Corporate Credit ETF Outflows Reflect Rate Risk Anxiety

Options traders were pricing in as high as a 74% chance the Fed could increase interest rates by December on Friday, but futures traders pared back bets to about 69% in response to the Federal Bureau of Investigation’s renewed probe into Democratic Presidential nominee Hillary Clinton’s use of private e-mails while secretary of state. The markets seem to believe that a Donald Trump presidency would be bad for stocks, add to uncertainty and cause the Fed to push off on a rate hike.


While we are seeing outflows in the intermediate-term corporate bond ETFs, like HYG and LQD, investors are still relying on fixed-income assets for yields. For instance, as we mentioned before, the PowerShares Senior Loan Portfolio (NYSEArca: BKLN), which tracks speculative-grade senior floating-rate bank loans that limit interest rate risk, has seen heavy investor interest, attracting $1.6 billion in net inflows over the past 90 days. BKLN shows a 3.72% 30-day SEC yield while HYG has a 3.01% 30-day SEC yield.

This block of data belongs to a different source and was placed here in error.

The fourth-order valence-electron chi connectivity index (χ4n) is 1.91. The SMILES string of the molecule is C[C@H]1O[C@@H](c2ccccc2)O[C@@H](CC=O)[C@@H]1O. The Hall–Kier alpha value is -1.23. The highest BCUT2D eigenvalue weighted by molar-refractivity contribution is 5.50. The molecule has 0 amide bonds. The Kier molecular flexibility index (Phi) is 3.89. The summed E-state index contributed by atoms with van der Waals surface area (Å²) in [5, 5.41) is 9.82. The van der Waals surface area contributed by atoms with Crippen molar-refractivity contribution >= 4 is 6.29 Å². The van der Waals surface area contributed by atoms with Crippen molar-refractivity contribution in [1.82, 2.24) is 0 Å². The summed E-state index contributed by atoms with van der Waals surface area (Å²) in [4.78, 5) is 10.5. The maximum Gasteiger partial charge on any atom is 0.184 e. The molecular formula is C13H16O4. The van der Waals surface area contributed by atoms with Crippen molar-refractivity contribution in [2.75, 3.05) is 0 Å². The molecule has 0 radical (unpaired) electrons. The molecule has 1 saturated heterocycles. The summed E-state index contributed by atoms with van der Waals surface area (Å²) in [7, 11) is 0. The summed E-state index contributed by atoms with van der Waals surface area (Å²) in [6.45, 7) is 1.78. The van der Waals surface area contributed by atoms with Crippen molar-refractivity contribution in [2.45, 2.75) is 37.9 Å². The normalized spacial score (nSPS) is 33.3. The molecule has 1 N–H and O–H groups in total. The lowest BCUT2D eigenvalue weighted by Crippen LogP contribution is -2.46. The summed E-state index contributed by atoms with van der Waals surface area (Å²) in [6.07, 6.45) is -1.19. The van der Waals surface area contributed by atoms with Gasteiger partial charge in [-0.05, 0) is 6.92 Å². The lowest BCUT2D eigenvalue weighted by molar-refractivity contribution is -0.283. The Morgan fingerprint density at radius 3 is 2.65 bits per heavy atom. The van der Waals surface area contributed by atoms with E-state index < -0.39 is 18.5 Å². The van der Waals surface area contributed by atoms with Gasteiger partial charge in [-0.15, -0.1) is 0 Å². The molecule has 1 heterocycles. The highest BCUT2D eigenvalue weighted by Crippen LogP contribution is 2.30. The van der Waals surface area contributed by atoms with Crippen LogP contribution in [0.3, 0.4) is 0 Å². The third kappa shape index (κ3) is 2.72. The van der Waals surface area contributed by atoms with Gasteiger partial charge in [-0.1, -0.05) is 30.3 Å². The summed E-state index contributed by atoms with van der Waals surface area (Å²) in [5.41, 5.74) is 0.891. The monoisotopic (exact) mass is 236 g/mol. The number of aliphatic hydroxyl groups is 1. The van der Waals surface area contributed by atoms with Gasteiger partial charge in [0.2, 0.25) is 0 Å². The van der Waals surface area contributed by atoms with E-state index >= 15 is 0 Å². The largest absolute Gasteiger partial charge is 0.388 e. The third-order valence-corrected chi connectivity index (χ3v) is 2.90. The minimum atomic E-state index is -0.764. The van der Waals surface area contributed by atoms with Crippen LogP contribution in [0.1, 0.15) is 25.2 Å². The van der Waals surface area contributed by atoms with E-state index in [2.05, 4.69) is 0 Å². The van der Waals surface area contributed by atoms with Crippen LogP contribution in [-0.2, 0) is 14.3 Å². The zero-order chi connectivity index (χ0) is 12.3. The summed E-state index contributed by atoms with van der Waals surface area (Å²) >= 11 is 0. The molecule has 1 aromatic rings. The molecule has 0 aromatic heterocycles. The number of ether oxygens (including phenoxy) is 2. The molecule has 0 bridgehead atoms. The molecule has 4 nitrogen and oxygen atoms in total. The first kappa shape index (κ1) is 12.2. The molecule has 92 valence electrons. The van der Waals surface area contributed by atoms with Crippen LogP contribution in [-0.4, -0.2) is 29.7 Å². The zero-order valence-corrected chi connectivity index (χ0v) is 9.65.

The high interest in BKLN and sudden disinterest in HYG suggest that investors are not as concerned about credit risk as rate risk. BKLN has limited rate risk as the floating component of a loan resets at an average 36.46 days, whereas HYG comes with an 8.36 year duration, which makes HYG more sensitive to changes to interest rates. Investors have also grown less concerned about defaults after a rebound in crude oil prices, which could help support the highly leveraged energy sector.